May 20, 2009
My Baby is Two
I had been in and out of the hospital for months.
At 6 weeks, they told me you weren't going to make it.
At 8 weeks, they said there was a good chance that even if you did make it, you'd have a lot of problems.
At 12 weeks, they put me on bedrest.
At 16 weeks, I was admitted to the hospital for preterm labor. I got a lot of shots, an ultrasound, and a prescription for terbutaline. We negotiated with the doctor, and made arrangements with the family and neighbors, then I was allowed to go home and lay on the couch.
At 18 weeks, I started bleeding. I went back to the hospital. I got shots, they stopped the labor, and told me that I was allowed to go to the bathroom. That's it.
At 20 weeks, they told me congratulations, they never thought I'd make it this far.
Between weeks 20 and 30, I was admitted to the hospital about 5 more times. It was harder to stop labor each time.
Week 30 hit, and I was back at the hospital. I started in the ER, where they sent me up to L&D to make sure I wasn't in labor. I wasn't. So L&D sent me back to the ER where they ran tests, and tried to get ultrasounds of my kidneys, gallbladder, and appendix. They couldn't figure anything out, so they gave me a morphine drip. As I was lying in bed, where I had been for the last 6 hours, I again, went into labor. A nurse started timing my contractions. Every two minutes, lasting just about as long. They took me back upstairs and gave me more shots. This time they gave me magnesium. They finally got things to stop, and I was given the option to lay in bed there, or lay in bed at home.... I went home.
Week 32. My water broke. I went back to the hospital and they started doing tests. They couldn't stop you from coming anymore. They needed to keep me in labor for at least 4 hours, so that I could get in two rounds of antibiotics, but you were feisty. When my water broke, every drop of amniotic fluid that was around you spilled out. To help with birth, they did amnioinfusion.
At 10:41 am, you entered the world.
In complete and total silence.
7 lbs, 5 oz. Two months early.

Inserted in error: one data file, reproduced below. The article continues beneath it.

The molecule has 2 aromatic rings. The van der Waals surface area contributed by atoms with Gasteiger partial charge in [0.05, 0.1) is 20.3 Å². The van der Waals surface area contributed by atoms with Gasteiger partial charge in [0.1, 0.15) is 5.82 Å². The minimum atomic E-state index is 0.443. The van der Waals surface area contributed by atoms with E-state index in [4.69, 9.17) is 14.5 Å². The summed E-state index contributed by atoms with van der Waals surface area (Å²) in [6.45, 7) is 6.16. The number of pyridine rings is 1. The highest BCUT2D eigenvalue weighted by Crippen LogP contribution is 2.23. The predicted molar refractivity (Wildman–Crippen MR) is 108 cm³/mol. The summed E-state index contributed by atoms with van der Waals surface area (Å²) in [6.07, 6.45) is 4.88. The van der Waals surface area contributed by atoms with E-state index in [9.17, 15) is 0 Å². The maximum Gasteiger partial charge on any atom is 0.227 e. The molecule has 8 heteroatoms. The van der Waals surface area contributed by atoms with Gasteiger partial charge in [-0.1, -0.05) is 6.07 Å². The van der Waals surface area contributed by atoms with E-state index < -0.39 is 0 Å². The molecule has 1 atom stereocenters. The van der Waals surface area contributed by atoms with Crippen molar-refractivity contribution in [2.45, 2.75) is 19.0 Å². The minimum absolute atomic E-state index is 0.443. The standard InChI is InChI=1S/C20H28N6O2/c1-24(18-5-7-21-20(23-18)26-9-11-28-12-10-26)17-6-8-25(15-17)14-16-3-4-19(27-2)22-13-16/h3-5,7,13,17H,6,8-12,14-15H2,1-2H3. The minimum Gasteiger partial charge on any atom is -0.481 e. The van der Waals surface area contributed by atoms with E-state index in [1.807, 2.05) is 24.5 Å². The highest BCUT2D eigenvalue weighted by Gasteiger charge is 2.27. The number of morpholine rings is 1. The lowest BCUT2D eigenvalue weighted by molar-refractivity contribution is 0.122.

Your head and neck were black with bruises.
You were struggling to breathe, so was I.
The Pediatric team took you away.
I started to cry.
The nurse started talking to me, but I couldn't hear what she was saying.
A few hours later, they took me to see you.
You were hooked up to IV's, and monitors. Cords were everywhere. You were under an oxygen tent. I asked if I could hold you. I couldn't.
One of the nurses explained why. "It's like when you get the flu. You're achy, and everything hurts. Even wearing clothes hurts, it's irritating. That's what it's like for her. Even though you want to touch her, it hurts too much right now. You can hold her hand."
So I did. I stayed with you as long as I could.
But I was discharged a few days later.
We came to see you every day. I would bring Tad and Blayne and Daniel, and they would look in the windows. They thought you were so cool because you got to wear special sunglasses under the blue lights.
I came alone in the evenings to hold your hand.
Eventually, you upgraded from a feeding tube to a bottle.
And you were taken off IV's.
And then, on day 13, you woke up. All of the sudden, you were alert, and wanted to eat, and started crying. With every minute, you got stronger.
On day 14, you passed the carseat test. They put you in a carseat, hooked up to all the monitors, and put it on a vibrating table. For 30 minutes, that table shook you, and not once did your vitals go wonky.
On day 14, you got to come home.
And we have been loving you ever since.